Back in 2005, a gaggle of so-called conservative lawyers were hatching a Senate parliamentary "con game" called the "nuclear option," in order to confirm President George Bush's judicial nominees.
At its core, the "nuclear option" is this: 51 senators fraudulently vote that the written Senate rules provide something that they don't. They stand in the Senate well, raise their finger for recognition, and lie. They vote for a factual parliamentary statement that everyone, including them, understands is patently not true.
Morally, this is equivalent to what has become the Obama administration's governing principle: That lies, fraud, bribes, and moral corruption are all acceptable as means to its "higher purposes."
In 2005, many of us warned that the nuclear option was unnecessary to confirm John Roberts and Samuel Alito, but that Republicans would not always be in control and that triggering it would come back to haunt them. Amusingly, at least one analyst defended the option on the late Paul Weyrich's radio program by arguing that national demographics were such that Democrats would never again gain control of either the Senate or the White House.
The nuclear option was not invoked in the 109th Congress. Roberts and Alito were confirmed without it. Republicans lost the Senate two years later. And, in November, 2013, Sen. Harry Reid (D-NV) took their idea and used it to blow up the Senate as an institution to pack the circuit courts with liberal political judges -- to the justifiable howls of conservatives and Republicans.
Now, some of the same lawyers who discredited their own judgment in 2005 by creating this mess are opining that we should leave the nuclear option and its consequences in place.
They argue that the Senate is irreparably destroyed as anything other than a majoritarian institution governed by mob rule whenever it matters. They also contend that the courts are more important than the preservation of the Senate as an institution and that Republicans need the rubble of the nuclear option to repack the courts when they take control.
Speaking on behalf of those who love the Senate as an institution, I hope this is not the case.
To those who don't care whether the confirmation of Supreme Court nominees or the passage of legislation are in line to be "nuked" into non-debatable, unamendable majority votes, I would say this: 99% of bad Democratic ideas over my 40 years in Washington have been killed by the Senate rules.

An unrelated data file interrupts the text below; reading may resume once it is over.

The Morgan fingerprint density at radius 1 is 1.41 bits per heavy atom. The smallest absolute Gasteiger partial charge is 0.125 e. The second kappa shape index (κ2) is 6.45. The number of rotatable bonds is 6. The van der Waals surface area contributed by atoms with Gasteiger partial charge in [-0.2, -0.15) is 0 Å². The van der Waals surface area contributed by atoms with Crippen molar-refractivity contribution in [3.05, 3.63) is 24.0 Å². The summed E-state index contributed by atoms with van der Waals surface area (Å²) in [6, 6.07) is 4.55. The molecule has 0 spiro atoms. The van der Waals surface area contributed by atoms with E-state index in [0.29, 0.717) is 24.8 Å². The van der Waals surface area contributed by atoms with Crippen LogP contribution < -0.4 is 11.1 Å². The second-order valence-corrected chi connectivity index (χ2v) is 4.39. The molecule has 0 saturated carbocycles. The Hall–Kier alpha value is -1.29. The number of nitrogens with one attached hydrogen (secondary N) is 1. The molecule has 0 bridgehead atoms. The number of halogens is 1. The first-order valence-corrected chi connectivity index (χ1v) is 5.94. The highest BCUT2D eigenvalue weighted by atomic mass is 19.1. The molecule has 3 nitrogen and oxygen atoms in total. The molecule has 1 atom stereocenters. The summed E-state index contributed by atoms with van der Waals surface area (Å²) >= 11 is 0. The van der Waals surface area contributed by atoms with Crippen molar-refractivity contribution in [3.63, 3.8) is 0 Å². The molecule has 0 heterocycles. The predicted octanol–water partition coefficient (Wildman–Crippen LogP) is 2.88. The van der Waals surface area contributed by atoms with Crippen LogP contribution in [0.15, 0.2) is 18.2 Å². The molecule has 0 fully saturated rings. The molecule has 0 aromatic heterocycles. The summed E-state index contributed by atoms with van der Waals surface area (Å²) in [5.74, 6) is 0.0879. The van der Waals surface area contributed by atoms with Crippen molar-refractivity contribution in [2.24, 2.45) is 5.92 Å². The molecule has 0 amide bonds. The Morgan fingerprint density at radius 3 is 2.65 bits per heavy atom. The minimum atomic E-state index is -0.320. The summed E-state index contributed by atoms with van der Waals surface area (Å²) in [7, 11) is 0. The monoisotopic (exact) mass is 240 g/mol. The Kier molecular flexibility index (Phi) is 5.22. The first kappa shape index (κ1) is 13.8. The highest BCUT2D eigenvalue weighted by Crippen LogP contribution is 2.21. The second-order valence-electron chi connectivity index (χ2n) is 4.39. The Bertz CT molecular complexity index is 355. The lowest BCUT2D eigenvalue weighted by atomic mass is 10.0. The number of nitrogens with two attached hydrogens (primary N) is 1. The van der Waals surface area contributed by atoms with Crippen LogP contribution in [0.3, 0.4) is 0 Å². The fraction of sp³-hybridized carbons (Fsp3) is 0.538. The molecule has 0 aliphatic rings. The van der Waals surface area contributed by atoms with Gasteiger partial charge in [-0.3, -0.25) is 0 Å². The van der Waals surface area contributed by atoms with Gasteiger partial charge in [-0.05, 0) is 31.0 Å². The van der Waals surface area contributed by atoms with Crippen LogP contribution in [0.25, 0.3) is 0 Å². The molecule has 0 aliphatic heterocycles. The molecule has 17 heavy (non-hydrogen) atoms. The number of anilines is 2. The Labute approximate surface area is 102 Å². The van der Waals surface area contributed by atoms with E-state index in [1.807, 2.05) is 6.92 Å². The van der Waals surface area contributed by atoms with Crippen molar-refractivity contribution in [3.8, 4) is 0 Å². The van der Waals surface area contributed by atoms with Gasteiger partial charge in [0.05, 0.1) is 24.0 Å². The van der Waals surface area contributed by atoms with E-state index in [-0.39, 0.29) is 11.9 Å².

And for those that haven't, the courts -- even conservative ones -- have been far from a reliable backstop. (See e.g., ObamaCare, the semi-automatic ban, same-sex marriage)
It is a tough question whether you can restore the rules without "renuking." And the regularization of the nuclear option would surely be worse than living with the consequences of its invocation. But I am convinced you can get a ruling from the Chair that the precedent of November, 2013, was erroneous, and that all its consequences are invalid.
Now, what about the concept that Republicans need the rules to repack the courts? Four observations:
First, Republicans don't have the White House yet. And we may want to fight nominations like Loretta Lynch, who appears to be in the process of being put in place to replace, e.g., Antonin Scalia. If Lynch is anointed by this process over the next two months, it may not matter whether you need 50 or 60 votes to confirm her for the Supreme Court.
Second, Republicans may not take the White House in 2017. In fact, the betting in this town is that they won't. And, if they don't, the Supreme Court and the federal judiciary are probably gone unless you have that 60 vote margin.
Third, there are many ways Sen. Harry Reid (D-NV) can be sanctioned to lessen the chances that this will happen again: Formal ethics charges, of course, but also a white-hot focus on resurrecting the Nevada Yucca Mountain nuclear waste depository. An electoral focus on Reid's expected tough race against Nevada's Hispanic governor. The use of the Chair's power of recognition to literally force Democrats to replace him with someone else. And a threat to use the nuclear option for something so devastating that Democrats will beg to take it off the table forever (like, the creation of a non-debatable resolution to "deem" that 2/3 of the Senate have voted for a veto override on ObamaCare).
Fourth, you can dramatically expand the courts by reconciliation, so long as you have an offset. And, as Reid has shown, you can stack votes.
If you look at the landmark cases over the past half-century, most of them are a result of bad legislation that got through.
The legislative process is important. The Senate is important. And relying on the courts to save you from its destruction is foolish.